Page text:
Embattled New York City mayoral candidate Anthony Weiner is holding firm despite the scandal now surrounding him—once again.
He’s remaining defiant amid calls from newspapers and his political rivals saying he should drop out after he admitted to “sexting”, or exchanging explicit online messages with a woman, even after he resigned from congress in disgrace for the same lewd behavior.
That woman has been identified as 23-year-old Sydney Elaine Leathers - who was active online talking about democratic politics.
She's said to have once loved the former congressman, but is now disgusted by how he treated her.
Despite all this, Weiner's wife is expressing her support, telling the press on Tuesday, "I love him, I have forgiven him, I believe in him."
“When Huma Abedin spoke of her devotion to her husband Anthony Weiner Tuesday,” reports CNN’s Alino Cho, “the public may have been surprised but not those who know her. Members of her inner circle say Huma was out there because she wanted to be.”
In a revealing essay in the September issue of Harper's Bazaar written by Abedin herself, she writes: "... yes, I'm out on the campaign trail. It's where I want to be. Because the choice for me is simple: I love my husband, and we both love this city."
Will Tony Bosch name names?
The man at the center of baseball's new drug cheating scandal is expected to start talking with investigators tomorrow.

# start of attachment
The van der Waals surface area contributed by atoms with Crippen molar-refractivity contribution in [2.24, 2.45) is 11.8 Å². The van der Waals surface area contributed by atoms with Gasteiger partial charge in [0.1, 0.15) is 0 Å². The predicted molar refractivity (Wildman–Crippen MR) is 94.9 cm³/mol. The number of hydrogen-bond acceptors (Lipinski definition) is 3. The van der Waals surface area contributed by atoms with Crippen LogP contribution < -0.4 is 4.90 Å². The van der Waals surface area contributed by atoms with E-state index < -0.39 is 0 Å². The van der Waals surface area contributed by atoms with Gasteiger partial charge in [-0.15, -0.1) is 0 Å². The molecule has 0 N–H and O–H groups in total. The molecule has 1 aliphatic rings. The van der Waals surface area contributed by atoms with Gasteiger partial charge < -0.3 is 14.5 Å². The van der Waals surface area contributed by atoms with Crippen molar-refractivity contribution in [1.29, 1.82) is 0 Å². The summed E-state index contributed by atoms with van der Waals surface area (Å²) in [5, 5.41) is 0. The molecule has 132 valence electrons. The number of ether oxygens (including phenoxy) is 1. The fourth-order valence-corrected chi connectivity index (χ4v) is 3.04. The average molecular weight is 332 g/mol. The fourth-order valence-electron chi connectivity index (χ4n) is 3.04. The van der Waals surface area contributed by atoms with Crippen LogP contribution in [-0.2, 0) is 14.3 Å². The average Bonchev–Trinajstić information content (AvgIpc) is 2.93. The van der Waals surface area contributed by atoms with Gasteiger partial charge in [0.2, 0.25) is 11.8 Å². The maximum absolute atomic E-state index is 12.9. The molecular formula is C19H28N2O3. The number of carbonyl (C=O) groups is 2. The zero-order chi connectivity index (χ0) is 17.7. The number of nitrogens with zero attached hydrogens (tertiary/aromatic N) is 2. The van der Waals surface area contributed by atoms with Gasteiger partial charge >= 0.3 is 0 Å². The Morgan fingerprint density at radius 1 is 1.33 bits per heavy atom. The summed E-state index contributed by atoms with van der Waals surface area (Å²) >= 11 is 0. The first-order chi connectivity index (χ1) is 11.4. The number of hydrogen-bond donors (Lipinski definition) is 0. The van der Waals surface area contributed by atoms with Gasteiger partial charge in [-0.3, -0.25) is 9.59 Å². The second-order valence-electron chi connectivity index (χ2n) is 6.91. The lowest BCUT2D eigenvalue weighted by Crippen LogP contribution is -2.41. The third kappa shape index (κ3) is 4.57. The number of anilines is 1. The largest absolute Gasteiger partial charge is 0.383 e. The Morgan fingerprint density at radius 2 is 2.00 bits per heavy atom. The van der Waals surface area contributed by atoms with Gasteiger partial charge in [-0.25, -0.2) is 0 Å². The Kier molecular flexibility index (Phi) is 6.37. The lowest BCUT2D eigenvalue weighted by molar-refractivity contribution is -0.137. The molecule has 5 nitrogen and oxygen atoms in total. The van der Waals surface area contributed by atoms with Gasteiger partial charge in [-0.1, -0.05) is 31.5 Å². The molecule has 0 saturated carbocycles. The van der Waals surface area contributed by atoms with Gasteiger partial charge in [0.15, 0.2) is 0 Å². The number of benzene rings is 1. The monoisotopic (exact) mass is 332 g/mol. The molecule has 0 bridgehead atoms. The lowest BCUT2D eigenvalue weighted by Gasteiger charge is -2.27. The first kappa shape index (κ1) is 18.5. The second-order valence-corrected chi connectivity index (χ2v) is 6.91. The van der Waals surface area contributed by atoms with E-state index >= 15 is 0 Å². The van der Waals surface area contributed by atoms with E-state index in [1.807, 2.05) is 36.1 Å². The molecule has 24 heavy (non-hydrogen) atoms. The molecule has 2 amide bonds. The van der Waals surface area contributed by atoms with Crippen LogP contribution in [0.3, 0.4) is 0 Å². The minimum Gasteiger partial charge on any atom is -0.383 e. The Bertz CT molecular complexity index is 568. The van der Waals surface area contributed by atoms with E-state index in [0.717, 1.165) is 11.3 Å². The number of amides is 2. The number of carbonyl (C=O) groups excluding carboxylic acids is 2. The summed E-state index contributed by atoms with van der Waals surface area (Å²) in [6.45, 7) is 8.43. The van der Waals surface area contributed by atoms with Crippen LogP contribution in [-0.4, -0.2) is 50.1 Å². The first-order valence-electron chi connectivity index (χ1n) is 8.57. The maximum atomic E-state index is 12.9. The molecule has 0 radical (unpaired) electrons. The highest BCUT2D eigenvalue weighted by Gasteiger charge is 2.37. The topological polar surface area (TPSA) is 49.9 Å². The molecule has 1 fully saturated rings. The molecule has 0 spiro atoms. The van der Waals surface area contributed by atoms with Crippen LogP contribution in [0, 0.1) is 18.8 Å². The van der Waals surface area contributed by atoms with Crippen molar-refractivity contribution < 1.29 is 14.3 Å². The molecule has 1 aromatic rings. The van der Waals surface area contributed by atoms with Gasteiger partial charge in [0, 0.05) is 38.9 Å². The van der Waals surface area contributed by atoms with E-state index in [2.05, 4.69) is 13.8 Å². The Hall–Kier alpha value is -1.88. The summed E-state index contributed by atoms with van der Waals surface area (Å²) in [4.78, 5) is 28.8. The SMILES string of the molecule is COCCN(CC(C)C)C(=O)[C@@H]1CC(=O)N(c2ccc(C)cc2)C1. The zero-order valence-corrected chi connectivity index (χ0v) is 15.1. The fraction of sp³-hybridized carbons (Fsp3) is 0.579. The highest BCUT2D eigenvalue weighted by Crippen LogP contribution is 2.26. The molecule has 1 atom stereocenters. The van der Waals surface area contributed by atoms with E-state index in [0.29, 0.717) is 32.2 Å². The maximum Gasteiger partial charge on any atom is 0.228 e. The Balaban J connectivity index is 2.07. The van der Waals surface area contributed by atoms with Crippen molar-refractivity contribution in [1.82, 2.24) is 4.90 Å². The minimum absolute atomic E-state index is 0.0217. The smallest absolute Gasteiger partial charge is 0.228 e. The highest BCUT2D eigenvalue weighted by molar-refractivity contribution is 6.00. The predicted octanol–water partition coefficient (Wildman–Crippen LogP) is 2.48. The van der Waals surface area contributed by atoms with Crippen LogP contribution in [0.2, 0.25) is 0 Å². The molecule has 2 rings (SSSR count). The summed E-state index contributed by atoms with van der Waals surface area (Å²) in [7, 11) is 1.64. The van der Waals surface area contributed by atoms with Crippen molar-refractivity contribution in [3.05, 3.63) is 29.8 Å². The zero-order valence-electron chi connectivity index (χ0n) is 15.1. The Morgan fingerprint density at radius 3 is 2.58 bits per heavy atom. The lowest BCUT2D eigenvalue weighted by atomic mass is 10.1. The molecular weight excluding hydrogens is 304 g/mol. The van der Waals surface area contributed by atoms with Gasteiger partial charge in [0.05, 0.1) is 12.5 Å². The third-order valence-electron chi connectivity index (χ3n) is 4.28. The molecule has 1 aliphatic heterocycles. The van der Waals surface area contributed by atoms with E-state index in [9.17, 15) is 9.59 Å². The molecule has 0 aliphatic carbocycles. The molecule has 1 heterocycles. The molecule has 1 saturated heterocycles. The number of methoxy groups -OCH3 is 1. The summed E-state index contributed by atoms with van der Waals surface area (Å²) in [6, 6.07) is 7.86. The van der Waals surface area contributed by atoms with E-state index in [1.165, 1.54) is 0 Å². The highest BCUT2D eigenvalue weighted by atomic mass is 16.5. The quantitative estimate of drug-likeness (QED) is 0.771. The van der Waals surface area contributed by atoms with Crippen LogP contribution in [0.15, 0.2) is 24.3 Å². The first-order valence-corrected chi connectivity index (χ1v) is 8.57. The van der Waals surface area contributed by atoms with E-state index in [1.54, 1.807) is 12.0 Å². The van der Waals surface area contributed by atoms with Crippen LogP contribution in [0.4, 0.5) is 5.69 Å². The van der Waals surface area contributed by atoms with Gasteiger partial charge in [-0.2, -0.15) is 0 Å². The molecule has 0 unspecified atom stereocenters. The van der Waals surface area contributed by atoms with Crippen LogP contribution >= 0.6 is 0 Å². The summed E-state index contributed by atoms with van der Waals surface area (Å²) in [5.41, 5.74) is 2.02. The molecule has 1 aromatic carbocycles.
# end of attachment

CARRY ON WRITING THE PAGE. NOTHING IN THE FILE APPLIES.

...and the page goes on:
Major League Baseball is said to be considering suspensions for some twenty players including stars Alex Rodriguez and Ryan Braun.
They want to know if the players used performance-enhancing drugs from Bosch's anti-aging clinic in Florida.
– CNN's Joe Carter reports
READ MORE: Report: Some 20 baseball players may face suspension in doping scandal
In the middle of his first congressional hearing as the new head of the embattled Internal Revenue Service, Daniel Werfel was asked Monday how he would restore public trust in the agency after revelations that conservative groups seeking tax-exempt status were targeted for extra scrutiny.
"It is going to be a difficult process," acknowledged Werfel, a career public servant appointed by President Barack Obama last month to clean up the mess that is dominating news headlines early in his second term.
Werfel described a process of identifying what happened, who was responsible and steps to ensure it can never happen again to address what Republicans depict as politically motivated harassment that abused constitutional rights of conservative groups.
READ MORE: New IRS chief asks for patience over targeting probe